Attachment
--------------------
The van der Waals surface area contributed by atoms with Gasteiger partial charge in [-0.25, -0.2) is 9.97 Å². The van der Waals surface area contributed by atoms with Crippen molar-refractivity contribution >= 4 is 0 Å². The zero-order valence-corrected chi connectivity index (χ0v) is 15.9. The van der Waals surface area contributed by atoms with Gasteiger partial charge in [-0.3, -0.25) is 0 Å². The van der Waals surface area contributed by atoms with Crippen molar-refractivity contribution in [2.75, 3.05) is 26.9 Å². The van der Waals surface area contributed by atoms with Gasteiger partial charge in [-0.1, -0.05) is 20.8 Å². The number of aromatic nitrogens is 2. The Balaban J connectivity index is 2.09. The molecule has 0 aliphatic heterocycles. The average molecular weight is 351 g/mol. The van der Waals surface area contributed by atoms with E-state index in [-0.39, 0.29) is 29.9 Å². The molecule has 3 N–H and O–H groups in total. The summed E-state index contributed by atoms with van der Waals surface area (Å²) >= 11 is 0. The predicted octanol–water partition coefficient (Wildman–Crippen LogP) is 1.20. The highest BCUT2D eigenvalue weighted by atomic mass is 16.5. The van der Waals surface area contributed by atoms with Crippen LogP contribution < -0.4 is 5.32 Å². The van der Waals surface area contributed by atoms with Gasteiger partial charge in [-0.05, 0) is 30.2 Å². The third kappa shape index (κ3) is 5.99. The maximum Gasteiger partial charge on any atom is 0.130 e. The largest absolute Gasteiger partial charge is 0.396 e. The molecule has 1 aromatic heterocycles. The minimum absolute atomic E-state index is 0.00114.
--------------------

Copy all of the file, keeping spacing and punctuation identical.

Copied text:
The van der Waals surface area contributed by atoms with Gasteiger partial charge in [-0.25, -0.2) is 9.97 Å². The van der Waals surface area contributed by atoms with Crippen molar-refractivity contribution >= 4 is 0 Å². The zero-order valence-corrected chi connectivity index (χ0v) is 15.9. The van der Waals surface area contributed by atoms with Gasteiger partial charge in [-0.3, -0.25) is 0 Å². The van der Waals surface area contributed by atoms with Crippen molar-refractivity contribution in [2.75, 3.05) is 26.9 Å². The van der Waals surface area contributed by atoms with Gasteiger partial charge in [-0.1, -0.05) is 20.8 Å². The number of aromatic nitrogens is 2. The Balaban J connectivity index is 2.09. The molecule has 0 aliphatic heterocycles. The average molecular weight is 351 g/mol. The van der Waals surface area contributed by atoms with E-state index in [-0.39, 0.29) is 29.9 Å². The molecule has 3 N–H and O–H groups in total. The summed E-state index contributed by atoms with van der Waals surface area (Å²) >= 11 is 0. The predicted octanol–water partition coefficient (Wildman–Crippen LogP) is 1.20. The highest BCUT2D eigenvalue weighted by atomic mass is 16.5. The van der Waals surface area contributed by atoms with Crippen LogP contribution < -0.4 is 5.32 Å². The van der Waals surface area contributed by atoms with Gasteiger partial charge in [-0.05, 0) is 30.2 Å². The third kappa shape index (κ3) is 5.99. The maximum Gasteiger partial charge on any atom is 0.130 e. The largest absolute Gasteiger partial charge is 0.396 e. The molecule has 1 aromatic heterocycles. The minimum absolute atomic E-state index is 0.00114.